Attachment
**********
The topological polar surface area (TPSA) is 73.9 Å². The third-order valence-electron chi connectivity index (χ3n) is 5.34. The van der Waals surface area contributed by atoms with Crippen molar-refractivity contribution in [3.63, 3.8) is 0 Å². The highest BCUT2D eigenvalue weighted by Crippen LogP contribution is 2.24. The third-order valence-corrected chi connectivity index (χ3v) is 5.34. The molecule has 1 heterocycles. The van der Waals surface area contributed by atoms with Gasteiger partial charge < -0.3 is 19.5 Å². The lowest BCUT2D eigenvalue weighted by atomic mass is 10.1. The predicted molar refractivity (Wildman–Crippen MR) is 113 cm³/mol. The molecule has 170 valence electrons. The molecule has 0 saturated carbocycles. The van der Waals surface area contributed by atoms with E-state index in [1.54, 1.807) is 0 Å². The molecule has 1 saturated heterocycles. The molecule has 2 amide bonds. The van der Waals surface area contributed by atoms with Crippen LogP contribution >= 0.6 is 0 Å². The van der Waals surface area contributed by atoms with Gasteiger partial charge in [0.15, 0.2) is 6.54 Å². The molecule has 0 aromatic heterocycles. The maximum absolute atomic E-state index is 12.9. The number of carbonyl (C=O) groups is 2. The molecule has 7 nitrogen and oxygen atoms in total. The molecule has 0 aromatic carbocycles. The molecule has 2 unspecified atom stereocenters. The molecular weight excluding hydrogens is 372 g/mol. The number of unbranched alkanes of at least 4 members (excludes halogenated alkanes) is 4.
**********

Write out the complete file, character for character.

The topological polar surface area (TPSA) is 73.9 Å². The third-order valence-electron chi connectivity index (χ3n) is 5.34. The van der Waals surface area contributed by atoms with Crippen molar-refractivity contribution in [3.63, 3.8) is 0 Å². The highest BCUT2D eigenvalue weighted by Crippen LogP contribution is 2.24. The third-order valence-corrected chi connectivity index (χ3v) is 5.34. The molecule has 1 heterocycles. The van der Waals surface area contributed by atoms with Gasteiger partial charge < -0.3 is 19.5 Å². The lowest BCUT2D eigenvalue weighted by atomic mass is 10.1. The predicted molar refractivity (Wildman–Crippen MR) is 113 cm³/mol. The molecule has 170 valence electrons. The molecule has 0 saturated carbocycles. The van der Waals surface area contributed by atoms with E-state index in [1.54, 1.807) is 0 Å². The molecule has 1 saturated heterocycles. The molecule has 2 amide bonds. The van der Waals surface area contributed by atoms with Crippen LogP contribution >= 0.6 is 0 Å². The van der Waals surface area contributed by atoms with Gasteiger partial charge in [0.15, 0.2) is 6.54 Å². The molecule has 0 aromatic heterocycles. The maximum absolute atomic E-state index is 12.9. The number of carbonyl (C=O) groups is 2. The molecule has 7 nitrogen and oxygen atoms in total. The molecule has 0 aromatic carbocycles. The molecule has 2 unspecified atom stereocenters. The molecular weight excluding hydrogens is 372 g/mol. The number of unbranched alkanes of at least 4 members (excludes halogenated alkanes) is 4.